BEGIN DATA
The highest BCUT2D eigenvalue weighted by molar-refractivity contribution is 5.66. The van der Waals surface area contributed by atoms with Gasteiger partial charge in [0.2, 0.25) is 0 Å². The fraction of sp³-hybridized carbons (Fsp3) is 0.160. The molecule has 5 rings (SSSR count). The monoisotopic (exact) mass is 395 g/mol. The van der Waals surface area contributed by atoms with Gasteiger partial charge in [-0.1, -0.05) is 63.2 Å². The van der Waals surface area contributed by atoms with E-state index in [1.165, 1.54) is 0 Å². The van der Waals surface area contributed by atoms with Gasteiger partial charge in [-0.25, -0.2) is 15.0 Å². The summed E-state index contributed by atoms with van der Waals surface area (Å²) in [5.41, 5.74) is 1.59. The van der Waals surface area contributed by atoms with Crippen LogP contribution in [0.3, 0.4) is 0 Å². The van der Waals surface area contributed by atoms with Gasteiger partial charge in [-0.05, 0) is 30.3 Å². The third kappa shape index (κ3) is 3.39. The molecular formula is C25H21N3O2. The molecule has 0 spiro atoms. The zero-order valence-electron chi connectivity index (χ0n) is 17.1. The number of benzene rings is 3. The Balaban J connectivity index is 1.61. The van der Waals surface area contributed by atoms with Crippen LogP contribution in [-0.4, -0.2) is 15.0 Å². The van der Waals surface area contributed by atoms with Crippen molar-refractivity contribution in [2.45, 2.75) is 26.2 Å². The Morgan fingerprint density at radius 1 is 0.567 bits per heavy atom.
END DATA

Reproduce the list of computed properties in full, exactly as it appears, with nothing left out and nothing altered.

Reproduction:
The highest BCUT2D eigenvalue weighted by molar-refractivity contribution is 5.66. The van der Waals surface area contributed by atoms with Gasteiger partial charge in [0.2, 0.25) is 0 Å². The fraction of sp³-hybridized carbons (Fsp3) is 0.160. The molecule has 5 rings (SSSR count). The monoisotopic (exact) mass is 395 g/mol. The van der Waals surface area contributed by atoms with Gasteiger partial charge in [-0.1, -0.05) is 63.2 Å². The van der Waals surface area contributed by atoms with E-state index in [1.165, 1.54) is 0 Å². The van der Waals surface area contributed by atoms with Gasteiger partial charge in [-0.25, -0.2) is 15.0 Å². The summed E-state index contributed by atoms with van der Waals surface area (Å²) in [5.41, 5.74) is 1.59. The van der Waals surface area contributed by atoms with Crippen LogP contribution in [0.3, 0.4) is 0 Å². The van der Waals surface area contributed by atoms with Gasteiger partial charge in [-0.05, 0) is 30.3 Å². The third kappa shape index (κ3) is 3.39. The molecular formula is C25H21N3O2. The molecule has 0 spiro atoms. The zero-order valence-electron chi connectivity index (χ0n) is 17.1. The number of benzene rings is 3. The Balaban J connectivity index is 1.61. The van der Waals surface area contributed by atoms with Crippen LogP contribution in [-0.4, -0.2) is 15.0 Å². The van der Waals surface area contributed by atoms with Crippen molar-refractivity contribution in [2.45, 2.75) is 26.2 Å². The Morgan fingerprint density at radius 1 is 0.567 bits per heavy atom.